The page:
Written by: Taher Kameli, Esq.
Have you ever heard of Q’anjob’al, Mam, and K’iche’? Probably not. They are 3 languages indigenous to the country of Guatemala. What makes them significant for United States immigration law purposes is that they have become 3 of the 25 most common languages spoken in US immigration courts in recent years. The lack of competent interpreters in Q’anjob’al, Mam, and K’iche’, and other foreign indigenous languages, is creating significant problems in the US immigration courts.
Many of the migrants who have come to the United States in recent years are from remote areas of Central America and only speak their foreign indigenous languages. Besides Q’anjob’al, Mam, and K’iche, other common foreign indigenous languages seen in US immigration courts are Zapotec, Mixtec, Ixil, and Popti (languages from southern Mexico and Central America).
While it may be assumed that all Mexican and Central American migrants speak Spanish, such is not the case. “We have an entire infrastructure set up where the default language is Spanish, but there are thousands of people coming to the southern border who can’t communicate that way – and they basically become invisible”, said Blake Gentry, a researcher who estimates that as many as a third of the migrants crossing the border through Arizona do not speak Spanish.
Moreover, the problem is that there are inadequate interpreters in these foreign indigenous languages, such that immigrants are unable to understand the proceedings in their cases in US immigration courts. “The lack of interpretation for indigenous people has been a problem for a long time. . . . We have entire populations showing up with languages that we have not seen in the United States before. . . . The court may provide an interpreter so they have fulfilled the requirement, but that doesn’t mean there is any real understanding”, said Odilia Romero, a Zapotec interpreter. Without the immigrant understanding the language spoken in court, it is hard to see how the immigrant can have fairness in court.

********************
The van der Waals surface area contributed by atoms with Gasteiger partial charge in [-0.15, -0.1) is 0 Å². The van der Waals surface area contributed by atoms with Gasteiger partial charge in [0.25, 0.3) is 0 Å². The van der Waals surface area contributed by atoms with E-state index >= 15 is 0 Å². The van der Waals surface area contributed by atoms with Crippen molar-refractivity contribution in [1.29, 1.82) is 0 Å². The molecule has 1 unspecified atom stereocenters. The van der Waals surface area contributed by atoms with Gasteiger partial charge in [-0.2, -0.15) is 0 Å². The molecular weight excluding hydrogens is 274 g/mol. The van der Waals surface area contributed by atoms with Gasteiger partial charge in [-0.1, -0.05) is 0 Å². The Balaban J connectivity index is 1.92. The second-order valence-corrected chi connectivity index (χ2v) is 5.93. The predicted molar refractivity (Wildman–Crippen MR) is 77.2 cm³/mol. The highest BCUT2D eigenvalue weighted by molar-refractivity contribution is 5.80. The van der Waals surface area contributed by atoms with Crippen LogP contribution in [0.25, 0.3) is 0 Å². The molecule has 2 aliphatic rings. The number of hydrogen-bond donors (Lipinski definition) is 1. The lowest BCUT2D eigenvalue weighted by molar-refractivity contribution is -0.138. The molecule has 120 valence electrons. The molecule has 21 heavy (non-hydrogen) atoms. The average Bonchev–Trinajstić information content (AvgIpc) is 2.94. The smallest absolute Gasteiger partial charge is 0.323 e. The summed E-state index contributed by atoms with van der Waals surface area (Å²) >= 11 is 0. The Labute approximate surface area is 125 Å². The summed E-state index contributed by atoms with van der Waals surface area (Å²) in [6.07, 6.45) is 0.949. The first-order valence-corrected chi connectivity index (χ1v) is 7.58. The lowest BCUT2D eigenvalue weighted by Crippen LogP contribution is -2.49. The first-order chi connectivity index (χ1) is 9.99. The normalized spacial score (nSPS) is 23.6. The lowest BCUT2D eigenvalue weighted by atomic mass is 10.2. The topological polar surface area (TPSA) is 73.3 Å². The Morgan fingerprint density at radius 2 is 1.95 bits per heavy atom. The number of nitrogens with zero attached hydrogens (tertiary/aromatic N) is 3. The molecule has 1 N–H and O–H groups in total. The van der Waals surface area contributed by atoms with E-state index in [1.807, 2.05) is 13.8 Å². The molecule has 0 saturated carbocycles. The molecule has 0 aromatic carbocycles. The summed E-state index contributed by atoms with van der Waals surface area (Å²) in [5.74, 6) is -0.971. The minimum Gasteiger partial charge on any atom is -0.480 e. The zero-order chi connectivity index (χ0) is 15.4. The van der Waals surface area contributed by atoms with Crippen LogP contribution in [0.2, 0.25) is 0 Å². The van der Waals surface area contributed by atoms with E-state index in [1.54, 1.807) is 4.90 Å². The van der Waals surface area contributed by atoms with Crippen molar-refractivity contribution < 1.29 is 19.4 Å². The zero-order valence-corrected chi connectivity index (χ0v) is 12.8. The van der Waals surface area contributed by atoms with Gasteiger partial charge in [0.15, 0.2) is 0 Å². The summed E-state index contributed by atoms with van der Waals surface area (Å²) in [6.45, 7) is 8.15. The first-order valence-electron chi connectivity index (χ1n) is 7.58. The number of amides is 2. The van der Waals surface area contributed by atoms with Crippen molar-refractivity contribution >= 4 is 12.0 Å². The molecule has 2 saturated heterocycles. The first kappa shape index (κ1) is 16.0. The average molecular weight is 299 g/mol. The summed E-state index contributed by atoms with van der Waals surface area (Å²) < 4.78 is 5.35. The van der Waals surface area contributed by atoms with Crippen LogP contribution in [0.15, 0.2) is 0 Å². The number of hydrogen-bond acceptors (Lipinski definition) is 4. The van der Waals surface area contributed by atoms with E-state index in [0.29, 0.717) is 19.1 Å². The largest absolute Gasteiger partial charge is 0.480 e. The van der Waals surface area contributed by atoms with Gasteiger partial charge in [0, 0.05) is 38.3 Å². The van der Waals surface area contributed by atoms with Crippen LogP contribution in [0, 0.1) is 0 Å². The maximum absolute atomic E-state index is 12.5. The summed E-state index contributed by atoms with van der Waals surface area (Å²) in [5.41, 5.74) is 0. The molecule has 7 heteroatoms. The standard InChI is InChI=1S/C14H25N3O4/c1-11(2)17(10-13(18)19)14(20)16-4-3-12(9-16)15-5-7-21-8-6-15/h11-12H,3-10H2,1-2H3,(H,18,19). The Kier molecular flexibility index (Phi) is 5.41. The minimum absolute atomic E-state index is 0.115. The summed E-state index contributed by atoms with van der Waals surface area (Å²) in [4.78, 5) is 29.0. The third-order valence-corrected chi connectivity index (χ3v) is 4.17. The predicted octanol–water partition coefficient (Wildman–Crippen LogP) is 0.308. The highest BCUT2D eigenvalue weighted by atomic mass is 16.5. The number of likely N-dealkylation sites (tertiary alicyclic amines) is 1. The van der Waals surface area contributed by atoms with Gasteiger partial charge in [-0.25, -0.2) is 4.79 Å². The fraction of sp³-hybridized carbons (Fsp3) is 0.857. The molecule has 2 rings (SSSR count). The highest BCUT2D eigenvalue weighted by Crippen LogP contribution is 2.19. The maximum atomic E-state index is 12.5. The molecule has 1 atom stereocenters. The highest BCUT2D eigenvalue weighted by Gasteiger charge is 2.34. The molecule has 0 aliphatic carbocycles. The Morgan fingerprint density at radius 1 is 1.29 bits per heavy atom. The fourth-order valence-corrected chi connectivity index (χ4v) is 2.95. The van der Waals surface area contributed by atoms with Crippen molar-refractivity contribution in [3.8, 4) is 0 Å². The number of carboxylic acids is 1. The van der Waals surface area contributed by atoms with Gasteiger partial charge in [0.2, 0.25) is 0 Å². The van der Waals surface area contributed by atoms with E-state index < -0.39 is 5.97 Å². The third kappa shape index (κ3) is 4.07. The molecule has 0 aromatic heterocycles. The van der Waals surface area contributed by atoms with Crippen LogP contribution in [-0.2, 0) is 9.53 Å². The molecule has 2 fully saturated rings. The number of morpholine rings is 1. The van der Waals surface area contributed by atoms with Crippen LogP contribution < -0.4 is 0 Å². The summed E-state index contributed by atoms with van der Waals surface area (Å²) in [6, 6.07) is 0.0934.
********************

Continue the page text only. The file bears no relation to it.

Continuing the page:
Therefore, every person who speaks a foreign indigenous language will not necessarily be a competent interpreter in US immigration courts. “Speaking a language is not the only thing that makes you qualified to be an interpreter. . . . You have to understand the law, you have know how to write, you have to know how to ask something concrete. You are dealing with people’s rights, it is your moral responsibility to make sure they understand exactly what the judge is saying”, said Policarpo Chaj, a K’iche’ interpreter.
With a limited supply of, and a high demand for, competent interpreters in foreign indigenous languages, they need to be scheduled weeks or even months in advance to ensure their availability in a specific court proceeding. Judges often need to rely on interpreters by phone, making it difficult to hear and impossible to see body language.
Interpreter shortages are another problem for US immigration courts, already significantly burdened by a backlog of more than 800,000 cases. TheKameli Law has extensive experience in successfully representing immigrants in US immigration courts. Whether the issue be finding a competent interpreter, or some other immigration litigation matter, please contact the Kameli Law, at firstname.lastname@example.org or 312-233-1000, to protect your right to have a fair day in court.